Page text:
By Karen Garloch
The first N.C. child has died from flu since the emergence of H1N1 influenza last spring, state health officials announced Friday.
The child died Sept. 19 of complications from what was likely an infection with the H1N1 virus. The flu test was not specific for H1N1. But health officials said they assume the cause was the new swine-flu strain because it accounts for more than 99 percent of the flu now circulating in the state and the country.
Before this death, North Carolina had reported 11 confirmed deaths from H1N1 flu since the spring.
State health officials said the child was at risk for complications because of underlying medical conditions.
"This is always a difficult announcement to make," State Health Director Dr. Jeffrey Engel said in a statement. "We hope that making people aware of this tragic case will remind others to be vigilant about protecting themselves and their children."
Most healthy children and adults who get the flu recover without needing to see a doctor. But those who have chronic medical problems and whose flu symptoms become severe are advised to contact their doctors immediately.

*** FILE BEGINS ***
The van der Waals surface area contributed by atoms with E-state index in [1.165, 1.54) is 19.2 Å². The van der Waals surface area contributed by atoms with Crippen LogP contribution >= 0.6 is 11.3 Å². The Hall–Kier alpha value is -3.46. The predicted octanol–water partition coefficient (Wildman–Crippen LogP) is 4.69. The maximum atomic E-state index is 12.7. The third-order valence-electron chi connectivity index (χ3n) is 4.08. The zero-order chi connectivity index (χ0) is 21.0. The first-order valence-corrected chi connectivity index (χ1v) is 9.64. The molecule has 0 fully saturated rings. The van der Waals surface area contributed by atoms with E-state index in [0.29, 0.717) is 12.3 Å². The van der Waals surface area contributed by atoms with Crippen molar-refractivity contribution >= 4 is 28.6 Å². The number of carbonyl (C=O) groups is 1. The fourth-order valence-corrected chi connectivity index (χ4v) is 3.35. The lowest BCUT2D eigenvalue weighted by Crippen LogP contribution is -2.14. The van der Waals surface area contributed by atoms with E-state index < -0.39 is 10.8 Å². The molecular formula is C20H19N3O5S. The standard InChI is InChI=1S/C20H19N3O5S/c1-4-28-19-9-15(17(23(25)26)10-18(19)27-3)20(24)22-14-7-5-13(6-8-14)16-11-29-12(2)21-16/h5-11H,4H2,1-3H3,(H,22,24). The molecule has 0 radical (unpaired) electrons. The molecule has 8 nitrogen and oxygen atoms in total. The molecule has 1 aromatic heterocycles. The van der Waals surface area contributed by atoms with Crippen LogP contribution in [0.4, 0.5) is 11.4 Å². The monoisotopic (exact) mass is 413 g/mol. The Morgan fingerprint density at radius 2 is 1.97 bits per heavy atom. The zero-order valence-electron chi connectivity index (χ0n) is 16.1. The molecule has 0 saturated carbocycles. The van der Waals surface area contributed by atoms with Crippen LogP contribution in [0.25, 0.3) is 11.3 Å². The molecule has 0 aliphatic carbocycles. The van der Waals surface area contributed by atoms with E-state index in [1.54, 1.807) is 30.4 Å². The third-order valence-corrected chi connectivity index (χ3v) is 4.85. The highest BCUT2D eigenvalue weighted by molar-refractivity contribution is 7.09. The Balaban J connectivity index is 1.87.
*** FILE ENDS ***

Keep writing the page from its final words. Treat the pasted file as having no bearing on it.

Those at highest risk for complications from H1N1 flu are children younger than 5, pregnant women and people with chronic diseases, such as asthma and diabetes, or conditions that weaken the immune system.
Older people are at high risk for complications from seasonal flu, but they don't seem to be as susceptible to H1N1 flu.
Seasonal flu vaccine is already available through health departments, doctors' offices and pharmacies. The H1N1 vaccine is expected to become available in October, through health departments, doctors' offices and maybe through school-based clinics.
Engel encouraged people to get vaccinated when the shots become available. In the meantime, he reminded people to stay home from school or work if they get the flu.
To prevent getting or spreading the flu, he advised people to wash their hands frequently and cover coughs and sneezes with a tissue or a sleeve.